All parties involved in a matter before the tribunal are expected to represent themselves.
Sometimes a solicitor or other person can represent a party. A representative acts on behalf of the party.
Representation without permission of the Tribunal
A party has the right to have solicitor or other representation, without applying to the tribunal for permission, if:
- they are a child or person who has impaired decision-making; or
- the matter relates to disciplinary proceedings including review of a disciplinary decision; or
- the enabling Act related to the matter or the QCAT Rules allow it.
Representation needing permission of the Tribunal
All other parties must apply to the tribunal for permission to be represented.
The tribunal will only give permission for a party to be represented if it is in the interests of justice to do so. The tribunal may consider any of the following:
- if the party seeking permission is a State agency
- if the proceeding is likely to involve complex questions of fact or law
- if another party is being represented
- if all of the parties have agreed to a party being legally represented
- any other relevant factors.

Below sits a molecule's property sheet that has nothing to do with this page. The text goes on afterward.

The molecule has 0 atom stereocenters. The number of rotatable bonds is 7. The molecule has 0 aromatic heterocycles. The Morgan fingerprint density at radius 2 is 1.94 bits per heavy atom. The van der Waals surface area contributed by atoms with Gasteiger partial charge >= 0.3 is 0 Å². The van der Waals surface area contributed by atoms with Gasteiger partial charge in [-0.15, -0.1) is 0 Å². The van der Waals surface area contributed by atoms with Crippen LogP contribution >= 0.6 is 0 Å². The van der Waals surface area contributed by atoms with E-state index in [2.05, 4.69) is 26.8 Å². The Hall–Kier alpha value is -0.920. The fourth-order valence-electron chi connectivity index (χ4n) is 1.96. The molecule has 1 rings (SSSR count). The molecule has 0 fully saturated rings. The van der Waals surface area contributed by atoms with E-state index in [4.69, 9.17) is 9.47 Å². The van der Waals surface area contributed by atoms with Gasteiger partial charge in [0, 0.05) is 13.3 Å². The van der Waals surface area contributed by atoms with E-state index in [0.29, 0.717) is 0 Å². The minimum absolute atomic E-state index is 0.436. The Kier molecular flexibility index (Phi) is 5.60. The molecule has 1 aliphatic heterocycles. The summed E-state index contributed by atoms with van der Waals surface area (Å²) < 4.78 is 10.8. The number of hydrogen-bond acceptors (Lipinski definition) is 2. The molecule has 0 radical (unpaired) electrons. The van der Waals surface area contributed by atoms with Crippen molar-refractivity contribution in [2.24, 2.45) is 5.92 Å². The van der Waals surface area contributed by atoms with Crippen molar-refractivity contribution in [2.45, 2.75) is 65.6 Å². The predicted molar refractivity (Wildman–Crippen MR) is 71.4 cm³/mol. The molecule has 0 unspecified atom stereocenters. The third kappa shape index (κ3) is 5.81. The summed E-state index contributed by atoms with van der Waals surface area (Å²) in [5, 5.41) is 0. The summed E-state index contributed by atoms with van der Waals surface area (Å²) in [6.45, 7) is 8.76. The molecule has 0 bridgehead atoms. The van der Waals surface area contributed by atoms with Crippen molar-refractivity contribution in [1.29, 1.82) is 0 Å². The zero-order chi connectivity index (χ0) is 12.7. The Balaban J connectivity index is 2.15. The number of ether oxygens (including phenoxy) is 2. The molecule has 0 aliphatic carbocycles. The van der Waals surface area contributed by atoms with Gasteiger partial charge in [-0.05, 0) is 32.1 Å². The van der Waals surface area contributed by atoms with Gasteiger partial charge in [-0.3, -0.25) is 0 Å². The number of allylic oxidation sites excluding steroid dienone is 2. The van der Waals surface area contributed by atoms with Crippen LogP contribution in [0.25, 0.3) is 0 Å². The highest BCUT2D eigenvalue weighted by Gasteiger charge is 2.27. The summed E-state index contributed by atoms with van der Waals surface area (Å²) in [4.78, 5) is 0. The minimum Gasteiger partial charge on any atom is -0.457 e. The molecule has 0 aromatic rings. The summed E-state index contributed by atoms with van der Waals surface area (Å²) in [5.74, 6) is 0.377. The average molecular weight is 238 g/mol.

Limitations on who can represent a party
A party may have solicitor or other representation. If the representative is not a solicitor, the tribunal must be satisfied that they are appropriate to represent the party. In minor civil disputes, a party may apply for permission to be represented by a mercantile agent or a debt collector. However, it is a matter for the tribunal in each case as to whether the proposed representative is appropriate to represent that party. In some circumstances, solicitors who have been subject to disciplinary proceedings and found guilty of professional misconduct or unsatisfactory professional conduct are disqualified from representing a party in the tribunal.
A corporation must provide a certificate of authority to show the proposed representative is appropriate. Anyone else may be asked by the tribunal to provide a certificate of authority. A sample certificate of authority is attached to Form 56 - Application for leave to be represented .
No permission needed for legal advice
Parties do not need the tribunal’s permission to get legal advice or assistance. Solicitors can help parties collect and prepare evidence and documents, write submissions, and prepare for the hearing without needing the tribunal’s permission. It is only if a party wants a solicitor to represent them at the tribunal that permission is needed.
Applying for permission
To apply for permission to have solicitor or other representation, please complete and lodge Form 56 - Application for leave to be represented . It is important that parties tell the tribunal in detail why they want to be represented.
You can save time and complete your Form 56 - Application for leave to be represented online. Completing this form online will save you time and you won't need to lodge a hard copy.